Living or revocable trusts are effective estate planning tools that can avoid the hassle and cost of probate and ease the transition of assets after the death of a grantor. Clients often think that because their trust contains some, if not all, of their assets, that they only need a living trust to direct distribution on the grantor’s death, but that is not true. Assets in a living trust will generally pass to the named beneficiaries just days or a few weeks after a grantor’s death, but a will is still needed and filed with the probate court. The purpose of a pour-over will is to direct transfer of the grantor’s other assets and possibly those tangible personal items acquired after creation of the trust. A grantor may inherit or purchase an asset that they forget to transfer into their trust and the pour-over will deals with these items.
IRA and other retirement accounts often don’t go into a trust to order to preserve the payable-on-death tax benefits. Many people opt to leave their cars or a small checking account out of their trust. Your attorney will be able to help you decide which assets should go into the trust.
A lessor know reason for having a will involves claims against the estate. Under probate you can limit the time period when creditors can file a claim. In South Carolina that time is usually 8 months. Without probate barring creditors, creditors may come after assets for years. Assets in a living trust are not necessarily safe from creditors just because the estate is probated.
A third reason for having a will is to be able to name a guardian for minor children, an incompetent adult child or spouse with diminished capacity. These are things you cannot do in a revocable trust.
While in most cases it will cost more to create a trust and a pour-over will than just a simple will, trustee fees are typically lower than those charged by personal representatives for assets probated through a will. In South Carolina a Personal Representative can charge 5% of the probate estate, which only includes real property if the land is sold as part of administration of the estate. Trustees fees are typically 1-2% of the total assets, but depend on the size and complexity of the estate. Often family members who serve as trustees do not charge fees, only seek reimbursement for actual costs, including hiring professionals to assist and advise them as needed. Family members or friends serving as personal representatives are not required to charge fees. Trustees and personal representatives who do charge fees often must report the monies paid to the IRS as earned income.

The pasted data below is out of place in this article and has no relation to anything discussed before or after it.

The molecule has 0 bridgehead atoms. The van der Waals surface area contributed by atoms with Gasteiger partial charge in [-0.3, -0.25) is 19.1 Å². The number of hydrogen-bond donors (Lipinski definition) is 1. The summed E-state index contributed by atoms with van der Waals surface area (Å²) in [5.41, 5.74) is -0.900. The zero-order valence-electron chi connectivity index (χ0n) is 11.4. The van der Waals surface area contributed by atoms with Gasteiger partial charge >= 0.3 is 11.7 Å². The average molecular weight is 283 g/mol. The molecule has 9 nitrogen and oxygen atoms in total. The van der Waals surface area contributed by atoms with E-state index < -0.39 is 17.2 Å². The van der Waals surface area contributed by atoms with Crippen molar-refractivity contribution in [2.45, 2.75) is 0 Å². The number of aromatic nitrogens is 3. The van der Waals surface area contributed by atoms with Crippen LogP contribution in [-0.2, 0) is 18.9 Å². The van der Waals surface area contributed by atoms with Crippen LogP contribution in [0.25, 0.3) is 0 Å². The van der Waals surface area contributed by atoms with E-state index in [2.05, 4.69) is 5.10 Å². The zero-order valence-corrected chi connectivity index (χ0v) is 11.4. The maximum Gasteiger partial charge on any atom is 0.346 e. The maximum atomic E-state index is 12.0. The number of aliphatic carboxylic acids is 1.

Another benefit of a living trust is that each named beneficiary adds $250,000 to the total FDIC protection available to the account for a maximum of $1,250,000. If you plan to have more than five beneficiaries check with your attorney because there are added requirements such as each beneficiaries must having an equal interest in the trust assets.
Disclaimer: Information contained in this column is meant to be of general information on frequently asked questions concerning disability, elder law, estate planning and probate law, and does not contain specific legal advice to a client. No attorney-client relationship is created by reading this column.